As the History Channel’s “The Curse of Oak Island” reaches its fifth season finale, the series continues to explore efforts to find supposed hidden treasure on Nova Scotia’s Oak Island. In 1765 sixteen year old Daniel McGinnis and two friends rowed to the supposedly deserted Oak Island to explore. Apparently he found evidence of a previous explorer, a wooden tackle box suspended over a sunken depression in the ground and two log platforms. Ever since, theories have abounded about hidden treasure buried on the island, yet nothing has been found. The stories got the attention of Michigan brothers Marty and Rick Lagina who read a Readers Digest article about Oak Island in 1965. The brothers explore the island and the theories in the History Channel series.
Here are five “Curse of Oak Island” theories that have been debunked.
Daniel McGinnis’ accounts of his discoveries on Oak Island most likely were exaggerated over the late eighteenth and early nineteenth centuries. Accounts from 1765 never mention the specific findings of McGinnis and his friends. In fact, he found logs in a pit and evidence that there had been a tackle box attached to a tree. As the story progressed and began to attract more attention by the early 1800’s, the story of the tackle box, platforms and depression gained popularity. Random explorers were attracted to the island and eventually more serious efforts were made to explore the pit.
Explorers of Oak Island believe hidden treasure was buried on Oak Island long before Daniel McGinnis rowed to the secluded island. Theories of who hid treasure on Oak Island include pirates, British troops and Freemasons. Freemasons may have taken great strides to hide treasure on the secluded Oak Island. Although some compelling evidence has been presented, there is nothing concrete. Coconut fibers led to pirate theories. During the eighteenth century, the closest coconuts found near Oak Island would have been more than 800 miles away in Bermuda. Apparently some evidence of Freemason codes have been found on the island. It’s difficult to ignore these intriguing artifacts. However, who is to say that these items were not left behind by explorers over the centuries to spice up the intrigue? There is no real documentation to catalogue artifacts found on the island.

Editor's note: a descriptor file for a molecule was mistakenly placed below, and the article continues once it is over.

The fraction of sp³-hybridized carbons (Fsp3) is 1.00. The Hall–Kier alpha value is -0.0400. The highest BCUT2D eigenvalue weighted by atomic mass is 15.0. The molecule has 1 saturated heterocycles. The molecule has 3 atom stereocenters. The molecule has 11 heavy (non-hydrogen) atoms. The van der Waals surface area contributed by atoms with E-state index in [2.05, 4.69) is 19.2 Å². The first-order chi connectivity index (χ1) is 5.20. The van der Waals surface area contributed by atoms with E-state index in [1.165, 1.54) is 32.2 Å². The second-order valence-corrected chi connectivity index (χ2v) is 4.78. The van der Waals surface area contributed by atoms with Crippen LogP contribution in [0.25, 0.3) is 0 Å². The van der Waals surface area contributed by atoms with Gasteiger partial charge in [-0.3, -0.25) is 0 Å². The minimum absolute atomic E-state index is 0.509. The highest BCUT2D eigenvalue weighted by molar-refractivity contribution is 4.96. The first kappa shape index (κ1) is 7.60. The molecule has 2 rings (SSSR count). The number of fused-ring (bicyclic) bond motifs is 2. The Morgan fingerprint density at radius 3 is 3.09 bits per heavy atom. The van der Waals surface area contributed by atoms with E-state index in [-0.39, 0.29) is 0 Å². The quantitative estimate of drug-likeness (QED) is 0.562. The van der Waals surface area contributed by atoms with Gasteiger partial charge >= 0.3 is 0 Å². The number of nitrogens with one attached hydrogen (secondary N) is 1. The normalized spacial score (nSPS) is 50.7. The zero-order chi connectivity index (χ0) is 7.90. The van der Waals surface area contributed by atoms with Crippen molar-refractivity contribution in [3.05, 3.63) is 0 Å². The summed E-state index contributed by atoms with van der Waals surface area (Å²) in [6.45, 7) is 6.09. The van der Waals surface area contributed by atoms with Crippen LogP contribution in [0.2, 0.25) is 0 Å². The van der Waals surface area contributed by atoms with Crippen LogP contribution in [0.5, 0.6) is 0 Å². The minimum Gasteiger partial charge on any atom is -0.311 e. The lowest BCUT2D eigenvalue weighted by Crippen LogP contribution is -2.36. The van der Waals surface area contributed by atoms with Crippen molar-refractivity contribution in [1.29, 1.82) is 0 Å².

The inscribed stone
One of the biggest mysteries of Oak Island is an inscribed stone supposedly found on the island. Tales of the cryptic message have furthered the idea of buried treasure and who might have buried it. In fact, the stone may never have existed and could easily have been invented to further the myth of buried treasure, making the story of Oak Island more intriguing. The stone was never traced or copied until a New England writer, Edward Rowe Snow, published symbols from the alleged stone in 1948 and came up with his own translation. Most likely, Snow’s depictions of a stone and translation of its symbols added to the folklore of Oak Island.
Speaking of debris, Oak Island is filled with debris left behind by explorers. It’s easy to speculate that some of the debris and artifacts were left by ancient treasure hoarders, but when you look at the whole picture, there’s a better explanation. Since 1765, countless explorers have visited Oak Island in search of the treasure. Freelance explores and big mining companies have excavated the tunnels and created more tunnels. Forty pits have been dug since the first attempt The result is a changed landscape and a series of collapsed mines. For each mine dug on the island, debris, mining equipment and tools were left behind. There are no proper records of each exploration, so the island is basically a mess of old mines. In fact, the original “Money Pit” is now a 40 meter deep, 30 meter wide pit. The debris was dumped on the bay’s beach in attempts to plug up the “flooding tunnels”.
One of the biggest theories trying to prove buried treasure on Oak Island are flooding tunnels. Explorations into the “Money Pit” have been hampered due to flooding tunnels into the pit believed to have been created to prevent attempts to find the hidden treasure. It’s difficult to believe that sixteen and seventeenth century pirates would have made such serious efforts to dig 90 foot tunnels from the bay to the pit. Divers would have been needed and the project would have taken weeks or even months. Even British troops or American Freemasons would have had to take great efforts to create the flooding tunnels, and would it have really been worth it in such a remote place? The island is actually made up of limestone and anhydrite. These minerals have created a natural honeycomb of subterranean caverns and sinkholes throughout the island.